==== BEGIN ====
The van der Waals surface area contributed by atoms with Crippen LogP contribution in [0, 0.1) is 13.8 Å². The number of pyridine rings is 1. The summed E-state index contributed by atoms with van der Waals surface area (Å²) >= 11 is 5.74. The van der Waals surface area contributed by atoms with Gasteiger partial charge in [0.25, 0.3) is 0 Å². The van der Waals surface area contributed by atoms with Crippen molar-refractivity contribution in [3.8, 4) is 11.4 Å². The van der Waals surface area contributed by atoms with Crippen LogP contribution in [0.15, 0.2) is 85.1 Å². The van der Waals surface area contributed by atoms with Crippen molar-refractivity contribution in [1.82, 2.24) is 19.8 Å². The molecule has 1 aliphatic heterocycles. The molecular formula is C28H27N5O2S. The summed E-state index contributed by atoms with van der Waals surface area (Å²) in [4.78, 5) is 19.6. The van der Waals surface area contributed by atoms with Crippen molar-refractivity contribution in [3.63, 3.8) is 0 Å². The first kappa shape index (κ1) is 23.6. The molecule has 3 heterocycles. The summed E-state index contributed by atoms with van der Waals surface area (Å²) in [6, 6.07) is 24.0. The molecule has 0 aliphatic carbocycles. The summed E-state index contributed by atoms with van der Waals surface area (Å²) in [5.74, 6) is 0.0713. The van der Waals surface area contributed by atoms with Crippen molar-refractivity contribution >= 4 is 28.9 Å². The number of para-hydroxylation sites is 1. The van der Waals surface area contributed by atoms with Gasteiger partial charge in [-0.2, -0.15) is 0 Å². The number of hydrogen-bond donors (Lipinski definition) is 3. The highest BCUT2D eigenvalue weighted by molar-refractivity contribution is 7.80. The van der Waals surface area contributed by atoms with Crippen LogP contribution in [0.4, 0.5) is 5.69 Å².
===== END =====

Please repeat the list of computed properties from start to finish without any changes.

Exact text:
The van der Waals surface area contributed by atoms with Crippen LogP contribution in [0, 0.1) is 13.8 Å². The number of pyridine rings is 1. The summed E-state index contributed by atoms with van der Waals surface area (Å²) >= 11 is 5.74. The van der Waals surface area contributed by atoms with Gasteiger partial charge in [0.25, 0.3) is 0 Å². The van der Waals surface area contributed by atoms with Crippen molar-refractivity contribution in [3.8, 4) is 11.4 Å². The van der Waals surface area contributed by atoms with Crippen LogP contribution in [0.15, 0.2) is 85.1 Å². The van der Waals surface area contributed by atoms with Crippen molar-refractivity contribution in [1.82, 2.24) is 19.8 Å². The molecule has 1 aliphatic heterocycles. The molecular formula is C28H27N5O2S. The summed E-state index contributed by atoms with van der Waals surface area (Å²) in [4.78, 5) is 19.6. The van der Waals surface area contributed by atoms with Crippen molar-refractivity contribution in [3.63, 3.8) is 0 Å². The first kappa shape index (κ1) is 23.6. The molecule has 3 heterocycles. The summed E-state index contributed by atoms with van der Waals surface area (Å²) in [6, 6.07) is 24.0. The molecule has 0 aliphatic carbocycles. The summed E-state index contributed by atoms with van der Waals surface area (Å²) in [5.74, 6) is 0.0713. The van der Waals surface area contributed by atoms with Crippen molar-refractivity contribution >= 4 is 28.9 Å². The number of para-hydroxylation sites is 1. The van der Waals surface area contributed by atoms with Gasteiger partial charge in [-0.2, -0.15) is 0 Å². The number of hydrogen-bond donors (Lipinski definition) is 3. The highest BCUT2D eigenvalue weighted by molar-refractivity contribution is 7.80. The van der Waals surface area contributed by atoms with Crippen LogP contribution in [0.4, 0.5) is 5.69 Å².